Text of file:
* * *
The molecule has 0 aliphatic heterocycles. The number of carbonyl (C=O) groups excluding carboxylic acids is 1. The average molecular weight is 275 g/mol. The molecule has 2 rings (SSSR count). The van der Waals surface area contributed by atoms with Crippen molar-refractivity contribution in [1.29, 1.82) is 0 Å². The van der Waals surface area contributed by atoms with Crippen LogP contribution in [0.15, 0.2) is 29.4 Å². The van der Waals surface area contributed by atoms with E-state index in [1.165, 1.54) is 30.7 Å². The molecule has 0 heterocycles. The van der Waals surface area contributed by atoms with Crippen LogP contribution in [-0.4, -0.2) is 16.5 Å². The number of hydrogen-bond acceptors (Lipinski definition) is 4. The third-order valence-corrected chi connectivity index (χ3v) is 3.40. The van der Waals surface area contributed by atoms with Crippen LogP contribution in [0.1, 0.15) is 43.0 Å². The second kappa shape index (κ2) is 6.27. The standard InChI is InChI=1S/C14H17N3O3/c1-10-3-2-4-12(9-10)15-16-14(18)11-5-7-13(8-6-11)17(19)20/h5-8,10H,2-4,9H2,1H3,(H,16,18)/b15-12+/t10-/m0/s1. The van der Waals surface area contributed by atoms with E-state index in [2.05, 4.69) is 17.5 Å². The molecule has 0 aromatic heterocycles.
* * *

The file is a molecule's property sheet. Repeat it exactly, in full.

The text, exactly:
The molecule has 0 aliphatic heterocycles. The number of carbonyl (C=O) groups excluding carboxylic acids is 1. The average molecular weight is 275 g/mol. The molecule has 2 rings (SSSR count). The van der Waals surface area contributed by atoms with Crippen molar-refractivity contribution in [1.29, 1.82) is 0 Å². The van der Waals surface area contributed by atoms with Crippen LogP contribution in [0.15, 0.2) is 29.4 Å². The van der Waals surface area contributed by atoms with E-state index in [1.165, 1.54) is 30.7 Å². The molecule has 0 heterocycles. The van der Waals surface area contributed by atoms with Crippen LogP contribution in [-0.4, -0.2) is 16.5 Å². The number of hydrogen-bond acceptors (Lipinski definition) is 4. The third-order valence-corrected chi connectivity index (χ3v) is 3.40. The van der Waals surface area contributed by atoms with Crippen LogP contribution in [0.1, 0.15) is 43.0 Å². The second kappa shape index (κ2) is 6.27. The standard InChI is InChI=1S/C14H17N3O3/c1-10-3-2-4-12(9-10)15-16-14(18)11-5-7-13(8-6-11)17(19)20/h5-8,10H,2-4,9H2,1H3,(H,16,18)/b15-12+/t10-/m0/s1. The van der Waals surface area contributed by atoms with E-state index in [2.05, 4.69) is 17.5 Å². The molecule has 0 aromatic heterocycles.